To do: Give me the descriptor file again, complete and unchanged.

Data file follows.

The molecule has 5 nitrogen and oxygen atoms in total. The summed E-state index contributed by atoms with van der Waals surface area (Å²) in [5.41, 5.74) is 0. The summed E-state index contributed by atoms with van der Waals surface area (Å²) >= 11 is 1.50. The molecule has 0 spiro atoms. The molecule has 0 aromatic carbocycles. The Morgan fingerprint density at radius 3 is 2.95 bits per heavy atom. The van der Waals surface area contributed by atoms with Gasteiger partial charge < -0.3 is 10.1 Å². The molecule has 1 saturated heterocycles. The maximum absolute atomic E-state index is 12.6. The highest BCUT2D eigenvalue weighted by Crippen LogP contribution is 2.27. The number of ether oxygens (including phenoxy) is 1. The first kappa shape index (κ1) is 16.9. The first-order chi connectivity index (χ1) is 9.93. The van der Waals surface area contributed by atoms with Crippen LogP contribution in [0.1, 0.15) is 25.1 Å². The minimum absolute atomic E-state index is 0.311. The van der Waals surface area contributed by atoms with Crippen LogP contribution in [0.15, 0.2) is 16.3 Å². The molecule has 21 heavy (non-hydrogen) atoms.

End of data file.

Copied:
The molecule has 5 nitrogen and oxygen atoms in total. The summed E-state index contributed by atoms with van der Waals surface area (Å²) in [5.41, 5.74) is 0. The summed E-state index contributed by atoms with van der Waals surface area (Å²) >= 11 is 1.50. The molecule has 0 spiro atoms. The molecule has 0 aromatic carbocycles. The Morgan fingerprint density at radius 3 is 2.95 bits per heavy atom. The van der Waals surface area contributed by atoms with Gasteiger partial charge < -0.3 is 10.1 Å². The molecule has 1 saturated heterocycles. The maximum absolute atomic E-state index is 12.6. The highest BCUT2D eigenvalue weighted by Crippen LogP contribution is 2.27. The number of ether oxygens (including phenoxy) is 1. The first kappa shape index (κ1) is 16.9. The first-order chi connectivity index (χ1) is 9.93. The van der Waals surface area contributed by atoms with Crippen LogP contribution in [0.1, 0.15) is 25.1 Å². The minimum absolute atomic E-state index is 0.311. The van der Waals surface area contributed by atoms with Crippen LogP contribution in [0.15, 0.2) is 16.3 Å². The molecule has 21 heavy (non-hydrogen) atoms.